FIRST LINES FRIDAY: The Strange Case of Dr Jekyll and Mr Hyde and Other Tales of Terror, by Robert Louis Stevenson

Hello, Friday! First Lines Friday is a feature on my blog in which I post the first lines from a book I am interested in reading, either a new release or a backlist title! For the next several Fridays, I will be featuring titles I am going to hopefully read as part of my 12 Decades/12 Months/12 Books challenge (#12decades12books). I read The Strange Case of Dr Jekyll and Mr Hyde when I was sixteen and found an old beat-up copy in a local used bookstore, and I remember being so entranced with it that I still haven’t stopped thinking about it. When I found it in a little free library, I grabbed it and have been waiting for the right moment to read it again. Now that it’s been half my life ago, I want to revisit it and see how I think about it now.

Mr Utterson the lawyer was a man of a rugged countenance, that was never lighted by a smile; cold, scanty and embarrassed in discourse; backward in sentiment; lean, long, dusty, dreary and yet somehow lovable. At friendly meetings, and when the wine was to his taste, something eminently human beaconed from his eye; something indeed which never found its way into his talk, but which spoke not only in these silent symbols of the after-dinner face, but more often and loudly in the acts of his life. He was austere with himself; drank gin when he was alone, to mortify a taste for vintages; and though he enjoyed the theatre, had not crossed the doors of one for twenty years. But he had an approved tolerance for others; sometimes wondering, almost with envy, at the high pressure of spirits involved in their misdeeds; and in any extremity inclined to help rather than to reprove. ‘I incline to Cain’s heresy,’ he used to say quaintly; ‘I let my brother go to the devil in his own way.’ In this character, it was frequently his fortune to be the last reputable acquaintance and the last good influence in the lives of down-going men. And to such as these, so long as they came about his chambers, he never marked a shade of change in his demeanour.

What books have you read a decade ago that you still think about today? Why do you think they’ve stuck with you?

FIRST LINES FRIDAY: The House of the Seven Gables, by Nathaniel Hawthorne

Hello, Friday! First Lines Friday is a feature on my blog in which I post the first lines from a book I am interested in reading, either a new release or a backlist title! For the next several Fridays, I will be featuring titles I am going to hopefully read as part of my 12 Decades/12 Months/12 Books challenge (#12decades12books). The Scarlet Letter is one of my favorite classics, and I first fell in love with it when I was like thirteen when I had to read it for a co-op Literature class. This is the other more well known Hawthorne title, and I had it on my shelf already!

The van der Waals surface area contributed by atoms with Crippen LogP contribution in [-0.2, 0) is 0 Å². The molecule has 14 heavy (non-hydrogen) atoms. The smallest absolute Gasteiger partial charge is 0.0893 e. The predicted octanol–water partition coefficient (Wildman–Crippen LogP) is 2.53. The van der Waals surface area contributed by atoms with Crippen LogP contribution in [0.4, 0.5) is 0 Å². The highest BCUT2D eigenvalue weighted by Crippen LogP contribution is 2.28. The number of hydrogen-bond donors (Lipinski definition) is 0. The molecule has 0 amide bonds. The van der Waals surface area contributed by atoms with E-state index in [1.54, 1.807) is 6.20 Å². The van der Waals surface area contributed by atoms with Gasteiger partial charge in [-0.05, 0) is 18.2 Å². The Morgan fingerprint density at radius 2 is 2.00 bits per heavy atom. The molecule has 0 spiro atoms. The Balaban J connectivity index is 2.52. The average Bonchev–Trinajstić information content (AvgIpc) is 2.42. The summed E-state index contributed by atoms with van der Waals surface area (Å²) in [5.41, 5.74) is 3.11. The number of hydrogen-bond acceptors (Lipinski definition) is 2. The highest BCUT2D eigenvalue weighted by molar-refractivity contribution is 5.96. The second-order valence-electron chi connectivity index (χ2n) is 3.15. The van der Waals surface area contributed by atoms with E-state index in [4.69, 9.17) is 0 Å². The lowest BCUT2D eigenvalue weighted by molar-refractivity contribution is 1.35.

Half-way down a by-street of one of our New England towns, stands a rusty wooden house, with seven acutely peaked gables facing towards various points of the compass, and a huge, clustered chimney in the midst. The street is Pyncheon-street; the house is the old Pyncheon-house; and an elm-tree of wide circumference, rooted before the door, is familiar to every town-born child by the title of the Pyncheon-elm. On my occasional visits to the town aforesaid, I seldom fail to turn down Pyncheon-street, for the sake of passing through the shadow of these two antiquities; the great elm-tree, and the weather-beaten edifice.

The aspect of the venerable mansion has always affected me like a human countenance, bearing the races not merely of outward storm and sunshine, but expressive also of the long lapse of mortal life, and accompanying vicissitudes, that have passed within. Were these to be worthily recounted, they would form a narrative of no small interest and instruction, and possessing, moreover, a certain remarkable unity, which might almost seem the result of artistic arrangement. But the story would include a chain of events, extending over the better part of two centuries, and, written out with reasonable amplitude, would fill a bigger folio volume, or a longer series of duodecimos, than could prudently be appropriated to the annals of all New England, during a similar period.

How to you feel about Nathaniel Hawthorne’s work? Do you enjoy it or is it something you’ve passed on?

FIRST LINES FRIDAY: The Legend of Sleepy Hollow and Other Stories, by Washington Irving

Hello, Friday! First Lines Friday is a feature on my blog in which I post the first lines from a book I am interested in reading, either a new release or a backlist title! For the next several Fridays, I will be featuring titles I am going to hopefully read as part of my 12 Decades/12 Months/12 Books challenge (#12decades12books). I was looking for a book to fit the 1840s decade, and The Legend of Sleepy Hollow and Other Stories caught my eye. I’ve been in the mood for more ‘spooky’ reads, and this seemed perfect. This selection is from ‘The Legend of Sleepy Hollow.’